In the ongoing debate about how we should best assess learners’ skills and knowledge – whether this be via exams, coursework, teachers’ professional knowledge etc. – one issue that needs to be considered is that of ‘unconscious bias’. This is something that affects every single one of us as human beings. There are various types of bias (such as affinity bias, confirmation bias etc.) that will inevitably affect our judgements, because they are hard-wired into our brains – that is, unless we train ourselves to acknowledge when we are being influenced by these and then seek to overcome them.
The issue of unconscious bias is sometimes used as an argument against a ‘teacher assessment’ approach (because teachers’ judgements will be flawed due to the existence of bias) in favour of assessment by examination only (which is thought of by some as fairer because it treats all candidates the same). In this blog I aim to present a counter-argument to this line of thinking. I will come to teacher assessment later, but firstly let’s focus on exams. The argument is that, if the exam marker does not know the name or any other details of the candidate, then they cannot make any assumptions (unconsciously or consciously) about that person’s gender, ethnicity or any other characteristic. Their marking of the candidate’s answers, therefore, will be completely free from bias and consequently more accurate and fair.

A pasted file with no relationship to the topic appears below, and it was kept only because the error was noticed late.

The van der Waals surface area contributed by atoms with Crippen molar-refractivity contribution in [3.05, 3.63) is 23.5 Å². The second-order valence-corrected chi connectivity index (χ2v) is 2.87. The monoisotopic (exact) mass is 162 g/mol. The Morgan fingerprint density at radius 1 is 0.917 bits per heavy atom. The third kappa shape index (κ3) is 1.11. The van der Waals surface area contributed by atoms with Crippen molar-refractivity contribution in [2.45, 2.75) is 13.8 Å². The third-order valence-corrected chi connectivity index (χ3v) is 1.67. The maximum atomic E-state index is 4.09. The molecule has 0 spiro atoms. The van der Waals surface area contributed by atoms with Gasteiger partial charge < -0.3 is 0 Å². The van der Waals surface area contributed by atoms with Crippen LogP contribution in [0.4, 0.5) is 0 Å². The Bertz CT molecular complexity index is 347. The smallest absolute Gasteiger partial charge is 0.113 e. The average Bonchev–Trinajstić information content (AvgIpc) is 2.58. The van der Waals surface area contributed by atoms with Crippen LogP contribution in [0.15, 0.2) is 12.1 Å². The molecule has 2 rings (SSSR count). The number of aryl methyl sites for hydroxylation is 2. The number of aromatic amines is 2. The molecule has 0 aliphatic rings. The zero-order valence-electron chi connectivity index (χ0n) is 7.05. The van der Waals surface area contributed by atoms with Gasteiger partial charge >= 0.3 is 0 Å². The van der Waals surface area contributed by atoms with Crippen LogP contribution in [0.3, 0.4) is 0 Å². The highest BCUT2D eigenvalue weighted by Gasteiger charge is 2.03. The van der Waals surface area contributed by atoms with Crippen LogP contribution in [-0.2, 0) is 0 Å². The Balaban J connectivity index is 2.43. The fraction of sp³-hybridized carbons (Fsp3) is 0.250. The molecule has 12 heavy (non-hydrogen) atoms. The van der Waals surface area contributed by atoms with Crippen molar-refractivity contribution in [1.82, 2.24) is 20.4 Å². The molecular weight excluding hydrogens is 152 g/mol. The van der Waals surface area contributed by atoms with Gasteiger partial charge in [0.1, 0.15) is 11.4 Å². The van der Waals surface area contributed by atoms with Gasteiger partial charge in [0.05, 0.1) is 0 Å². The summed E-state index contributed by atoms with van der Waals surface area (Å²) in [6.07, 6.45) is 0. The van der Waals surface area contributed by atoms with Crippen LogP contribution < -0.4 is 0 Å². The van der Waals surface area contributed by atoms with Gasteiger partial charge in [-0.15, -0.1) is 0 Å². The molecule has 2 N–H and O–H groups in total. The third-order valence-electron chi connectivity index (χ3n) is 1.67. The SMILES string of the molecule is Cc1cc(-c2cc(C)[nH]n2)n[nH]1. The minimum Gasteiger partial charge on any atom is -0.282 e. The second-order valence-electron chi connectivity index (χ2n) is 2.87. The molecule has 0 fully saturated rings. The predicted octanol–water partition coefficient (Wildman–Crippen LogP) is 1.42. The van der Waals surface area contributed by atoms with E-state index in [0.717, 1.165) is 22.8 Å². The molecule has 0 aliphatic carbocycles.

But let’s dig a little deeper. Are there other factors that could trigger the marker’s unconscious bias – the candidate’s handwriting, for example, or something about the vocabulary or grammar they have used in writing their answers? Let’s consider an example: two different candidates’ written answers explaining a sequence of events in history might both be 100% accurate in terms of the inclusion of the key details, but one might be written using a more sophisticated command of the English language – a richer vocabulary, a greater command of grammar. Should these two answers be assessed to be of equal quality (in an assessment of history) or should the command of the language be a factor in the judgement? What are the likely implications for learners growing up in households where English is not the main language spoken? Or for learners growing up in households where the use of sophisticated language is not the norm?